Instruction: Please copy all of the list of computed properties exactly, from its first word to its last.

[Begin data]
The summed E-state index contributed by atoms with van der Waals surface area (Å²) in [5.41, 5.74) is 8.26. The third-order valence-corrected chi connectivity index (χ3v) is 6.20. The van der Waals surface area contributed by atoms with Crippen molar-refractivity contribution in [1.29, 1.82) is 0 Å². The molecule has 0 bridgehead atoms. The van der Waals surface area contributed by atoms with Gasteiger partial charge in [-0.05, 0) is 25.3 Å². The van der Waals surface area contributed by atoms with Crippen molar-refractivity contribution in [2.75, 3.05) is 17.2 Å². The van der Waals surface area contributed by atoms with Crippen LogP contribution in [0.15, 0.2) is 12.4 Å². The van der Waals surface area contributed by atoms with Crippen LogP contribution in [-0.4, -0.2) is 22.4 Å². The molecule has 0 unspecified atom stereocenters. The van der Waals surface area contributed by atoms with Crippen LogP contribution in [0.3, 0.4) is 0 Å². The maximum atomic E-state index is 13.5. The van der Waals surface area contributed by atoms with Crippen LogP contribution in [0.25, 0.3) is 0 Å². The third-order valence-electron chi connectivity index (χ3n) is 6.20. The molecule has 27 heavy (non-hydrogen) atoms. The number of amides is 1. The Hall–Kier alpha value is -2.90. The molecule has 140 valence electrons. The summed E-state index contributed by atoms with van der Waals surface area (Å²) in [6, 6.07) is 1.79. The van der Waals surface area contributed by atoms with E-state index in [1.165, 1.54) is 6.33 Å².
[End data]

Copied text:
The summed E-state index contributed by atoms with van der Waals surface area (Å²) in [5.41, 5.74) is 8.26. The third-order valence-corrected chi connectivity index (χ3v) is 6.20. The van der Waals surface area contributed by atoms with Crippen molar-refractivity contribution in [1.29, 1.82) is 0 Å². The molecule has 0 bridgehead atoms. The van der Waals surface area contributed by atoms with Gasteiger partial charge in [-0.05, 0) is 25.3 Å². The van der Waals surface area contributed by atoms with Crippen molar-refractivity contribution in [2.75, 3.05) is 17.2 Å². The van der Waals surface area contributed by atoms with Crippen LogP contribution in [0.15, 0.2) is 12.4 Å². The van der Waals surface area contributed by atoms with Crippen LogP contribution in [-0.4, -0.2) is 22.4 Å². The molecule has 0 unspecified atom stereocenters. The van der Waals surface area contributed by atoms with Crippen LogP contribution in [0.3, 0.4) is 0 Å². The maximum atomic E-state index is 13.5. The van der Waals surface area contributed by atoms with Crippen LogP contribution in [0.25, 0.3) is 0 Å². The third-order valence-electron chi connectivity index (χ3n) is 6.20. The molecule has 27 heavy (non-hydrogen) atoms. The number of amides is 1. The Hall–Kier alpha value is -2.90. The molecule has 140 valence electrons. The summed E-state index contributed by atoms with van der Waals surface area (Å²) in [6, 6.07) is 1.79. The van der Waals surface area contributed by atoms with E-state index in [1.165, 1.54) is 6.33 Å².